Dear Troppodillians, please welcome Luke Slawomirski to Troppo. I first met Luke at the OECD where I gave a paper on public-private digital partnerships with a particular focus on health policy. Luke was an Australian health economist working there and he’s recently returned to COVID free Perth. Anyway, I said I’d welcome a guest post from him and here it is. Nicholas
A few years ago, I had the opportunity to observe several groups of citizens deliberate on how their local health services should be managed in terms of provision and access. This approach could help policymakers navigate some upcoming challenges of COVID-19 crisis.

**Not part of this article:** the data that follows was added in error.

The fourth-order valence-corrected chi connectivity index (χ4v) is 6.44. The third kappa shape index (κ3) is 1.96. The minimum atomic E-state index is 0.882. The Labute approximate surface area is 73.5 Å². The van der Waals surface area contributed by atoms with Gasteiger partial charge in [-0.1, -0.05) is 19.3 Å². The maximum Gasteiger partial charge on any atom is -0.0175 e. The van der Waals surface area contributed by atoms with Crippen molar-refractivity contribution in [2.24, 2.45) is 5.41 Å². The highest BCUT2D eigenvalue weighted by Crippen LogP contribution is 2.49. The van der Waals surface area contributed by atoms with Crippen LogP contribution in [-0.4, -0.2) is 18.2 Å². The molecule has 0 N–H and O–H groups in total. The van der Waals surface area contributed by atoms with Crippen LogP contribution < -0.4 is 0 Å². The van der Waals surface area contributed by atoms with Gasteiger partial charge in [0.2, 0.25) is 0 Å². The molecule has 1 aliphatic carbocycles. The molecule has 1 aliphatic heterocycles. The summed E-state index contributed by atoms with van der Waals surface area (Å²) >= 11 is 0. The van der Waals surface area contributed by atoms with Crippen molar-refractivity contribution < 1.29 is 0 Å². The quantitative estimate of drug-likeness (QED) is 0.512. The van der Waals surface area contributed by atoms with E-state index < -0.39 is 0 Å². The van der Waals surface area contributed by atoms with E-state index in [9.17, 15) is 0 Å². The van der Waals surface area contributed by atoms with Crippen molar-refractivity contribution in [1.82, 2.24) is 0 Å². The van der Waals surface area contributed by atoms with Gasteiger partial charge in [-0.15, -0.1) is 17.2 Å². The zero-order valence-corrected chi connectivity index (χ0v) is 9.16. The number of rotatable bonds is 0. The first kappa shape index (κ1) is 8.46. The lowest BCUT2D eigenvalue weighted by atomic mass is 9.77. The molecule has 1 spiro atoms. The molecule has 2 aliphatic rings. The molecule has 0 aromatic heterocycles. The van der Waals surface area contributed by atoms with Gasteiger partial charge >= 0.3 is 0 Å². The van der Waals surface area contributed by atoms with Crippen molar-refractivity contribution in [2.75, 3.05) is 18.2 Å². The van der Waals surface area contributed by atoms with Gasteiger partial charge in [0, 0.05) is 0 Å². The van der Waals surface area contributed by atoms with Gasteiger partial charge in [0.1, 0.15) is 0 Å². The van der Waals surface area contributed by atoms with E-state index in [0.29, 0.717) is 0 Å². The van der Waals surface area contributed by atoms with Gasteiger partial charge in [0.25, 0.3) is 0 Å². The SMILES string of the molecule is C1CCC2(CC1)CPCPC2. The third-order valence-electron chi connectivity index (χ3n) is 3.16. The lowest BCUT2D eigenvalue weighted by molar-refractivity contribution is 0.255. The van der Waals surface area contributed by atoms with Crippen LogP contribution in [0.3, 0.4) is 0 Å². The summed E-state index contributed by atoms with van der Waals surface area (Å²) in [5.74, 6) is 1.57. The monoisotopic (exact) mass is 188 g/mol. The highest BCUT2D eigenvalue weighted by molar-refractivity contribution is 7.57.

At the time, I was sceptical that a citizens’ jury could produce more than a wish-list of costly services and interventions. I was wrong. The 20-or-so jurors, randomly selected from the electoral roll and led by a strong, well-versed facilitator, quickly grasped the economic concepts at play: resource scarcity, opportunity cost, diminishing returns and even vertical equity – the unequal but equitable treatment of unequals.
In this way, the jury helped local policymakers define concepts such as health ‘need’, provided guidance for setting priorities that require value judgements and inevitable trade-offs when trying to do the most with limited resources.
Citizens’ juries date back to the ancient Athenian practice of sortition, a practice that involved citizens in the executive functions of government. More recently, they have gained traction in health and other areas of public policy.
The unique challenges of covid-19 illustrate its potential advantage and signals that perhaps their time may have truly arrived.
A SARS-Cov-2 vaccine is uncharted policy territory Continue reading